Cardiogenic Shock

What is cardiogenic shock?

Shock is a condition in which the blood pressure is very low and the body does not get all the blood it needs. Shock can happen when you suddenly lose a lot of blood, you have a severe allergic reaction, or your heart is not pumping well. When low blood pressure happens because the heart is not pumping well, the problem is called cardiogenic shock.

Shock is an emergency and requires medical care right away. Untreated shock usually causes death.

What is the cause?

The main cause of cardiogenic shock is a heart attack. A heart attack happens when the heart muscle does not get enough blood and oxygen. The lack of blood makes the heart muscle weak. Sometimes part of the muscle dies. If the muscle is hurt, the heart cannot pump blood very well.

What are the symptoms?

When you are in shock and your blood pressure is very low, symptoms may include:

  • Extreme weakness
  • Sweating
  • Pale skin color
  • Cold hands and feet
  • Less urine
  • Nausea
  • Fast, shallow breathing
  • Fainting (loss of consciousness)

If the damage caused by a heart attack is bad, the signs and symptoms of cardiogenic shock may show up right away. If the heart attack is less severe, shock may not happen for several hours.

How is it diagnosed?

Your healthcare provider will review your medical history, examine you, and measure your blood pressure. You may have the following tests:

  • A heart monitor can show abnormal heart rates or rhythms.
  • An ECG (electrocardiogram) measures and records the electrical activity of your heart. It gives early information about areas of heart muscle that are damaged.
  • Your blood oxygen level can be monitored by a sensor attached to your finger or ear.
  • Blood tests may be done to check for damage to the heart, kidneys, or liver and other problems.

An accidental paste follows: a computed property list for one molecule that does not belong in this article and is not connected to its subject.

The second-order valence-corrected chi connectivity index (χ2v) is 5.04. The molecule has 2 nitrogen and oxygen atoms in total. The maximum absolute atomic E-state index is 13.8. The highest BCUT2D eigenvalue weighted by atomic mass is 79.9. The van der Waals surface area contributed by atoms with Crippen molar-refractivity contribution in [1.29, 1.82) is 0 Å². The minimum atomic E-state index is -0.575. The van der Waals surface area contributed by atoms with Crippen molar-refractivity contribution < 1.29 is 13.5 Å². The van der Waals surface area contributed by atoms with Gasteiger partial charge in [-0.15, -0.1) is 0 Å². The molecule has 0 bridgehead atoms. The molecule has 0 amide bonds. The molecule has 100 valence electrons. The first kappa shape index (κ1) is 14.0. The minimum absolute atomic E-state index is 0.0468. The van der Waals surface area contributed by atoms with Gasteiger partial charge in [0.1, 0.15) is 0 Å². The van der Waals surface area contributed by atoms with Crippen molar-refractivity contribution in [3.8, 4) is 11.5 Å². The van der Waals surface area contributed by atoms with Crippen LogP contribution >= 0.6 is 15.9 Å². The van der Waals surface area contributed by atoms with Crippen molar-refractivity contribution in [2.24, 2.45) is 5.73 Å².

• A chest X-ray can show abnormal heart size and signs of heart failure (poor pumping by the heart).
  • An ultrasound scan called an echocardiogram uses sound waves and their echoes passed through your body from a small device held against your skin. The sound waves make pictures of the inside of the heart to look at the heart valves, blood flow, and how well the heart muscle is pumping.
  • A coronary angiogram (heart catheterization) uses X-rays, dye injected into a vein, and a small tube called a catheter inserted into a blood vessel to look at your blood vessels and heart.

How is it treated?

Cardiogenic shock is treated by medical staff in an emergency room or in the hospital’s intensive care unit.

When a heart attack causes shock, treatment includes medicines to:

  • Restore blood flow to the damaged part of the heart muscle.
  • Raise blood pressure.

Medicine may not be enough to treat the shock. The heart muscle may need help pumping. Mechanical devices such as an intra-aortic balloon pump (IABP) may be used for a short time. IABP helps the heart so it doesn’t have to work as hard and increases blood flow to the heart and the rest of the body.

How can I prevent cardiogenic shock?

Call 911 for emergency help right away if you have the following symptoms of a possible heart attack:

  • You have chest discomfort that lasts for more than 5 minutes, or that goes away and comes back. It can feel like uncomfortable pressure, squeezing, fullness, or burning.
  • You have chest discomfort with lightheadedness.
  • You have chest pain that goes beyond your chest to one or both arms, neck, jaw, shoulder, back, or stomach.
  • You have trouble breathing, with or without chest pain.
  • You have chest discomfort along with sweating, indigestion, vomiting, or feeling sick to your stomach.
Developed by RelayHealth.
Adult Advisor 2015.1 published by RelayHealth.
Last modified: 2013-11-04
Last reviewed: 2013-10-20
This content is reviewed periodically and is subject to change as new health information becomes available. The information is intended to inform and educate and is not a replacement for medical evaluation, advice, diagnosis or treatment by a healthcare professional.
Copyright ©1986-2015 McKesson Corporation and/or one of its subsidiaries. All rights reserved.

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